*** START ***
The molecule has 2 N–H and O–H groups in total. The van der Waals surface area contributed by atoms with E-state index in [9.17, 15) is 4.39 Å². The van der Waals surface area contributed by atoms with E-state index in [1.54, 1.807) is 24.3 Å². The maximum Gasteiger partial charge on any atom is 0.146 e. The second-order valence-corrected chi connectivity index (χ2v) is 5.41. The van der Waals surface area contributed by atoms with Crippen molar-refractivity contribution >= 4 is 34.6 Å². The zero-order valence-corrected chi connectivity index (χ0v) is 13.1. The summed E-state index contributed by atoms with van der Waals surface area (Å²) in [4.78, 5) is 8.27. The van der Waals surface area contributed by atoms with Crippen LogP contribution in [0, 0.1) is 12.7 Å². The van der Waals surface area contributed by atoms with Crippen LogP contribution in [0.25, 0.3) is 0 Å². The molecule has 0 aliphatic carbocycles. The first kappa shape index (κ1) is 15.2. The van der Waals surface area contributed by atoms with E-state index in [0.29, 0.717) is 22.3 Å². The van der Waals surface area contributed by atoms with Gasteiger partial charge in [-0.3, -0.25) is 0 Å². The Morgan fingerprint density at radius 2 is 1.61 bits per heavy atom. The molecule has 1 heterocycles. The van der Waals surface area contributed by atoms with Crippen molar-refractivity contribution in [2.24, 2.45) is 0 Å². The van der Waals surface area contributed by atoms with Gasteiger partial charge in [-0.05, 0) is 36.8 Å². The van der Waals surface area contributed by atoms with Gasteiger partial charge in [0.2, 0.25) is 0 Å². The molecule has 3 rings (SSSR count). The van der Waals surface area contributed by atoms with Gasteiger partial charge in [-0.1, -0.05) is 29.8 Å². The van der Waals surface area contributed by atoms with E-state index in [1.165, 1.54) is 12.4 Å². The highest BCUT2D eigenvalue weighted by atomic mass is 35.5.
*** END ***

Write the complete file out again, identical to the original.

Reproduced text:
The molecule has 2 N–H and O–H groups in total. The van der Waals surface area contributed by atoms with E-state index in [9.17, 15) is 4.39 Å². The van der Waals surface area contributed by atoms with E-state index in [1.54, 1.807) is 24.3 Å². The maximum Gasteiger partial charge on any atom is 0.146 e. The second-order valence-corrected chi connectivity index (χ2v) is 5.41. The van der Waals surface area contributed by atoms with Crippen molar-refractivity contribution >= 4 is 34.6 Å². The zero-order valence-corrected chi connectivity index (χ0v) is 13.1. The summed E-state index contributed by atoms with van der Waals surface area (Å²) in [4.78, 5) is 8.27. The van der Waals surface area contributed by atoms with Crippen LogP contribution in [0, 0.1) is 12.7 Å². The van der Waals surface area contributed by atoms with Crippen LogP contribution in [0.25, 0.3) is 0 Å². The molecule has 0 aliphatic carbocycles. The first kappa shape index (κ1) is 15.2. The van der Waals surface area contributed by atoms with E-state index in [0.29, 0.717) is 22.3 Å². The van der Waals surface area contributed by atoms with Gasteiger partial charge in [-0.3, -0.25) is 0 Å². The Morgan fingerprint density at radius 2 is 1.61 bits per heavy atom. The molecule has 1 heterocycles. The van der Waals surface area contributed by atoms with Crippen molar-refractivity contribution in [2.24, 2.45) is 0 Å². The van der Waals surface area contributed by atoms with Gasteiger partial charge in [-0.05, 0) is 36.8 Å². The van der Waals surface area contributed by atoms with Gasteiger partial charge in [0.2, 0.25) is 0 Å². The molecule has 3 rings (SSSR count). The van der Waals surface area contributed by atoms with Gasteiger partial charge in [-0.1, -0.05) is 29.8 Å². The van der Waals surface area contributed by atoms with E-state index in [1.165, 1.54) is 12.4 Å². The highest BCUT2D eigenvalue weighted by atomic mass is 35.5.